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Ageing International

, Volume 35, Issue 2, pp 109–127 | Cite as

Psychosocial Factors Among Chinese American Women Dementia Caregivers and their Association with Salivary Cortisol: Results of an Exploratory Study

  • Jason M. Holland
  • Larry W. Thompson
  • Marian Tzuang
  • Dolores Gallagher-Thompson
Article

Abstract

Little is known about Chinese American dementia caregivers’ psychological and physical response to caregiving. In the present study, descriptive information is presented for a sample of 47 Chinese American dementia caregivers on a variety of psychosocial measures, including measures of depressive symptoms, overall perceived stress, stress specific to caregiving, coping, positive aspects of caregiving, caregiving self-efficacy, and belief in Asian values. Additionally, the association between these psychosocial factors and diurnal cortisol patterns is examined. Generally speaking, these caregivers were found to report significant levels of distress (e.g., depressive symptoms) but also showed indications of resiliency, as suggested by their high levels of self-efficacy, positive caregiving experiences, and problem solving. Stronger beliefs in Asian values were associated with more normal cortisol patterns, less depressive symptoms, and greater self-efficacy, highlighting the salience of culture in shaping the caregiving experience of Chinese Americans.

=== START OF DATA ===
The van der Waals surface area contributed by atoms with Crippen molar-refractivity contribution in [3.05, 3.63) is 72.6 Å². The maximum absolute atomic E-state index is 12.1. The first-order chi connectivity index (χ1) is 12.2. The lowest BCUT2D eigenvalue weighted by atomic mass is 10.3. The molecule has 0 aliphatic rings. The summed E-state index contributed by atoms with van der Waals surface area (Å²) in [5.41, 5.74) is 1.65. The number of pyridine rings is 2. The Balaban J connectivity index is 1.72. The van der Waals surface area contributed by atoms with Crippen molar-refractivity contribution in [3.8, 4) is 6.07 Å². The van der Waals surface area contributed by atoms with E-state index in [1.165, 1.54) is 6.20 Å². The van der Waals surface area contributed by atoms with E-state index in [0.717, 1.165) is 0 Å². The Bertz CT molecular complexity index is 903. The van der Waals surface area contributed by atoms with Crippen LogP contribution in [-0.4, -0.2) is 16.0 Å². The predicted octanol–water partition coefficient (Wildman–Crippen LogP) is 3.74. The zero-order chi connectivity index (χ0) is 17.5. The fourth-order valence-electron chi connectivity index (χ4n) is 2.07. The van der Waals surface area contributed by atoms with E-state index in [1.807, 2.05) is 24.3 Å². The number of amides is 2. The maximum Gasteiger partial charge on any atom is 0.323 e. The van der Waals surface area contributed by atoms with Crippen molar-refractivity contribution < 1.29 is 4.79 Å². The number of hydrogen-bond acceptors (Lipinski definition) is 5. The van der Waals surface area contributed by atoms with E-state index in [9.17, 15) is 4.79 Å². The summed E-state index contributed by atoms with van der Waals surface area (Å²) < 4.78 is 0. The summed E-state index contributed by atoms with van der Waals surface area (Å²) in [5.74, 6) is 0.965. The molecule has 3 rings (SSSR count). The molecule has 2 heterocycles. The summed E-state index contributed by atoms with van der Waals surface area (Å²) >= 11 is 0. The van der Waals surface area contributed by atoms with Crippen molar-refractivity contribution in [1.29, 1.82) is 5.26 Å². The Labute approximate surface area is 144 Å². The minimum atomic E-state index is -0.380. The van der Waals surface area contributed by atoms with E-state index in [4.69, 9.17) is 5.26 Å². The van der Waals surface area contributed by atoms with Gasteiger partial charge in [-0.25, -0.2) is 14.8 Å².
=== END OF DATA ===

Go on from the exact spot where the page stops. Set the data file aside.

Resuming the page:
Keywords

Cortisol Health Caregiver stress Chinese-Americans Cultural values 

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Copyright information

© Springer Science+Business Media, LLC 2010

Authors and Affiliations

  1. 1.Center for Health Care Evaluation (152-MPD), VA Palo Alto Health Care SystemStanford University School of MedicineMenlo ParkUSA
  2. 2.Department of Psychiatry & Behavioral SciencesStanford University School of MedicinePalo AltoUSA

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